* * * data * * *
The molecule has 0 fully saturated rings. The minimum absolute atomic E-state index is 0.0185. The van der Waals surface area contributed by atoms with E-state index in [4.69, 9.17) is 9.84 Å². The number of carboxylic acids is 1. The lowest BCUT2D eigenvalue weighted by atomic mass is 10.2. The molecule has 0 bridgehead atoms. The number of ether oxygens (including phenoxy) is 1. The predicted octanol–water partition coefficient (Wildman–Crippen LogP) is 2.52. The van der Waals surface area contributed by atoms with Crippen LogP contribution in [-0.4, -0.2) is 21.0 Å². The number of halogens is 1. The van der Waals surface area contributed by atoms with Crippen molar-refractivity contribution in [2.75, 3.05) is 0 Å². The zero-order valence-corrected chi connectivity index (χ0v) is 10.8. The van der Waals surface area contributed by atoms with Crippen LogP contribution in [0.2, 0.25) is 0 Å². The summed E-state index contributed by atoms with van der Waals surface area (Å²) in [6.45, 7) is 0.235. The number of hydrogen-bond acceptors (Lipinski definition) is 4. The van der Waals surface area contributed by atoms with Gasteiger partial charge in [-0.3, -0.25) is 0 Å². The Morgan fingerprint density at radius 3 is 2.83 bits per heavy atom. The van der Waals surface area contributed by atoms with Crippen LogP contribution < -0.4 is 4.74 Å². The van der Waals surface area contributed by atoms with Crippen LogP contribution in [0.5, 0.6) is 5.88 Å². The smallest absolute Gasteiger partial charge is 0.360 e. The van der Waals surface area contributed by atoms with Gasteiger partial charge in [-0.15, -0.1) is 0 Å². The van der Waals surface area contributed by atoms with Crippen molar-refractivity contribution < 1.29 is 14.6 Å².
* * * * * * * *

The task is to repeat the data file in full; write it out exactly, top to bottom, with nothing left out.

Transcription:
The molecule has 0 fully saturated rings. The minimum absolute atomic E-state index is 0.0185. The van der Waals surface area contributed by atoms with E-state index in [4.69, 9.17) is 9.84 Å². The number of carboxylic acids is 1. The lowest BCUT2D eigenvalue weighted by atomic mass is 10.2. The molecule has 0 bridgehead atoms. The number of ether oxygens (including phenoxy) is 1. The predicted octanol–water partition coefficient (Wildman–Crippen LogP) is 2.52. The van der Waals surface area contributed by atoms with Crippen LogP contribution in [-0.4, -0.2) is 21.0 Å². The number of halogens is 1. The van der Waals surface area contributed by atoms with Crippen molar-refractivity contribution in [2.75, 3.05) is 0 Å². The zero-order valence-corrected chi connectivity index (χ0v) is 10.8. The van der Waals surface area contributed by atoms with Crippen LogP contribution in [0.2, 0.25) is 0 Å². The summed E-state index contributed by atoms with van der Waals surface area (Å²) in [6.45, 7) is 0.235. The number of hydrogen-bond acceptors (Lipinski definition) is 4. The van der Waals surface area contributed by atoms with Gasteiger partial charge in [-0.3, -0.25) is 0 Å². The Morgan fingerprint density at radius 3 is 2.83 bits per heavy atom. The van der Waals surface area contributed by atoms with Crippen LogP contribution < -0.4 is 4.74 Å². The van der Waals surface area contributed by atoms with Crippen LogP contribution in [0.5, 0.6) is 5.88 Å². The smallest absolute Gasteiger partial charge is 0.360 e. The van der Waals surface area contributed by atoms with Gasteiger partial charge in [-0.15, -0.1) is 0 Å². The van der Waals surface area contributed by atoms with Crippen molar-refractivity contribution < 1.29 is 14.6 Å².